‘Quick, Google him,’ came the cry from the press desks as the new UKIP leader was announced.
Henry Bolton’s appointment caught almost everyone off guard.
But in doing so it seems UKIP has stepped back from the brink and elected perhaps the most sensible (on paper) leader they have ever had.
Bolton was barely mentioned before the day UKIP announced their new leader. But at around lunchtime a buzz began to generate at their rather low-key conference at the Riviera Centre in Torquay.
The favourite had been anti-Islam candidate Anne Marie Waters. But as she was announced into second place and cheers rang out around the conference hall former hard leftie – turned best mate of Tommy Robinson – Waters dashed from the hall. She’s yet to surface,
So who is Bolton? Well if you look closely at his CV he definitely ticks all the traditional UKIP boxes: former copper, former army, he probably even wears tweed.
But he is – for UKIP at least – a moderate and he ran on a modernising ticket. In his press conference afterwards he wouldn’t even commit himself to the new party logo which had been voted on just hours before to much mocking on social media. ‘We will have a conversation about that,’ he said.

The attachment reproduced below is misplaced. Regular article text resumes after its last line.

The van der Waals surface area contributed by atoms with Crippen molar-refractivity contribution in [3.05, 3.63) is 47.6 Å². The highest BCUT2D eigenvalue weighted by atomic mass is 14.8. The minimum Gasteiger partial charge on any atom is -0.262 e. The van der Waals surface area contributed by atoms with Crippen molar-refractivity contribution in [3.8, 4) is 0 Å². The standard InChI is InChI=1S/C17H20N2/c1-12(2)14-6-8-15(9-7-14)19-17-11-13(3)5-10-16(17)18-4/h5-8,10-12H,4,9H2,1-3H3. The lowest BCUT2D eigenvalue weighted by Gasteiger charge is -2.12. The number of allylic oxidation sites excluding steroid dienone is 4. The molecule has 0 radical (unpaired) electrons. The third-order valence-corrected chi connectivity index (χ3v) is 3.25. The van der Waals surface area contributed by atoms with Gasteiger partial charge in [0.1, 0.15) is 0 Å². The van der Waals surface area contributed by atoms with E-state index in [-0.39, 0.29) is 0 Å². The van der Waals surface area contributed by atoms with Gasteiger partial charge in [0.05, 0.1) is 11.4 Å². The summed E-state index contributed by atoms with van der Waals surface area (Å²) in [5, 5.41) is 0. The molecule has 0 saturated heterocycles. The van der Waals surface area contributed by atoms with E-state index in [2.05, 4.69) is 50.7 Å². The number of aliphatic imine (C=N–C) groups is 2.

And the usual foot in mouth stuff was not there either. Asked by The New European ‘do you think the people who voted for Waters should quit the party?’ he calmly replied: ‘That is a choice for them and them alone.’
And asked whether UKIP had avoided becoming the ‘UK Nazi Party’, referring to comments he made in the campaign, he said: ‘Absolutely, yes.
‘I think the party has today voted for a leader who has been very open about what he feels is the way forward, and that’s myself of course.’
Afterwards Nigel Farage, the former leader and for many members’ UKIP demigod, said he was ‘delighted’.
‘He is untested in frontline politics but he has impressive service with the police and military,’ he said. ‘I think he will be an excellent leader for the party.’
Quizzed about whether he would have a role in Bolton’s UKIP he added: ‘Perhaps not a formal one but I am very happy to help him out.’
So, for all intents and purposes it is as you were for UKIP. In the bar afterwards members – yes, in tweed – sunk pints and dashed out for the odd ciggie in honour of the man they would still love to be at the helm: Farage.
One, unwilling to give his name to a ‘anti-Brexit rag’ like The New European said jovially: ‘If Nigel won’t do it then Henry is a great second best.’
And the main issue facing the party under their new leader? ‘Leaving the EU. The fight is not over yet.’